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Learning the act of making music together with others and collaborating to create original songs gives participants a proven means of non-confrontational, non-violent expression and self-esteem building.

This process also helps to reduce institutional tensions by giving the participants agency, time and space for creativity. Skills learned are:

-how to focus on a task.

-how to start and complete a project.

-how to process challenging emotions creatively.

-how to work with others collaboratively.

All are required skills that will benefit the participants upon release as they re-enter school and/or the work force. Workshops culminate in ceremonies where participants are awarded certificates of completion, accompanied by participant performances of original songs created during workshops.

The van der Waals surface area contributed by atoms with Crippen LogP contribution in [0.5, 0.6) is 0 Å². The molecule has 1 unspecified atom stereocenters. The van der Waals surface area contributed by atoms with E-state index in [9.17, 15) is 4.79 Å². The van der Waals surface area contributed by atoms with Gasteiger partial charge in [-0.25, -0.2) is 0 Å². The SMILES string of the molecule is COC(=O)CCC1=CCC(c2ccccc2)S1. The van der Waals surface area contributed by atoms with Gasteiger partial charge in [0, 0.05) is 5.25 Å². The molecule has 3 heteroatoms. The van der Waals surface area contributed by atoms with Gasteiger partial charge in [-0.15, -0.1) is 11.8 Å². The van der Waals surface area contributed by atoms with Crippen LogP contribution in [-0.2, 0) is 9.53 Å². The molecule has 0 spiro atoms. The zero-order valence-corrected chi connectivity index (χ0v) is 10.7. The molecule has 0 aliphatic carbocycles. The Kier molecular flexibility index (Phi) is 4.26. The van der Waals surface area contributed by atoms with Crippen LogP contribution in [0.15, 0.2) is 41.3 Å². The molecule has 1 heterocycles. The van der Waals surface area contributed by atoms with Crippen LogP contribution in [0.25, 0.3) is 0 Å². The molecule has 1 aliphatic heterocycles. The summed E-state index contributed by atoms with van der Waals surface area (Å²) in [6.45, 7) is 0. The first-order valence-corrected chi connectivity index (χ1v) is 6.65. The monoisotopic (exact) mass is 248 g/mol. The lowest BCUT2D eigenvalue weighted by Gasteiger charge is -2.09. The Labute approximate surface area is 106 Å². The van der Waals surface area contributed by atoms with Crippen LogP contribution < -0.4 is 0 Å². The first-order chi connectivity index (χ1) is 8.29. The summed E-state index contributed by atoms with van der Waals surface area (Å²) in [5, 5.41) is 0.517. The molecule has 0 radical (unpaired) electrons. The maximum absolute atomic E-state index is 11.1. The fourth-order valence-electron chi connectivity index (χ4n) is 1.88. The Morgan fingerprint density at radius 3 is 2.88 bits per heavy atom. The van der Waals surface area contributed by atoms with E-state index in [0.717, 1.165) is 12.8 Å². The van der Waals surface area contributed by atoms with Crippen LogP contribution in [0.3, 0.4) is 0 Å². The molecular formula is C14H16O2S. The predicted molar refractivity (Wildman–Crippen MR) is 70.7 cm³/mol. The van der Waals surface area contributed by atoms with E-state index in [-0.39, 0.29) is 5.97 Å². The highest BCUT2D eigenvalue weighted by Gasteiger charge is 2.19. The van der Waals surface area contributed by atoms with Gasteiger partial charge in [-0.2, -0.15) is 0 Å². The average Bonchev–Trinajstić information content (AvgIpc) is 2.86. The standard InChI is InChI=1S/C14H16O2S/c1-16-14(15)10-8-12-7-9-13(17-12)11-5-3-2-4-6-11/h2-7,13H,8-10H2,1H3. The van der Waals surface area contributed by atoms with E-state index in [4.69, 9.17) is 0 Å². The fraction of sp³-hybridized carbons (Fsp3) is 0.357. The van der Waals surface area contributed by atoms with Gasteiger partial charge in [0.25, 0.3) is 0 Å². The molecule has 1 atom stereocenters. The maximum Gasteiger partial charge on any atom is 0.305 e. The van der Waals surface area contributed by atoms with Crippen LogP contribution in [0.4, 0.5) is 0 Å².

JGD donates 10-12 guitars and 6 Cajons to the facility for the participants to play and practice on.  During the workshop, participants break up into temporary working groups. Each group collaborates and writes one to two original songs per session, coached by the teaching artist. At the end of the session, all participants get back together in a group and perform the original songs for one another and discuss their process.

”[A]rts and art therapies were invariably found to be associated with improvements in arousal levels, emotional literacy, and quality of life.”


Arts with Offenders: A Literature Synthesis B.
Meekums, J. Daniel / The Arts in Psychotherapy 38 (2011) 229-238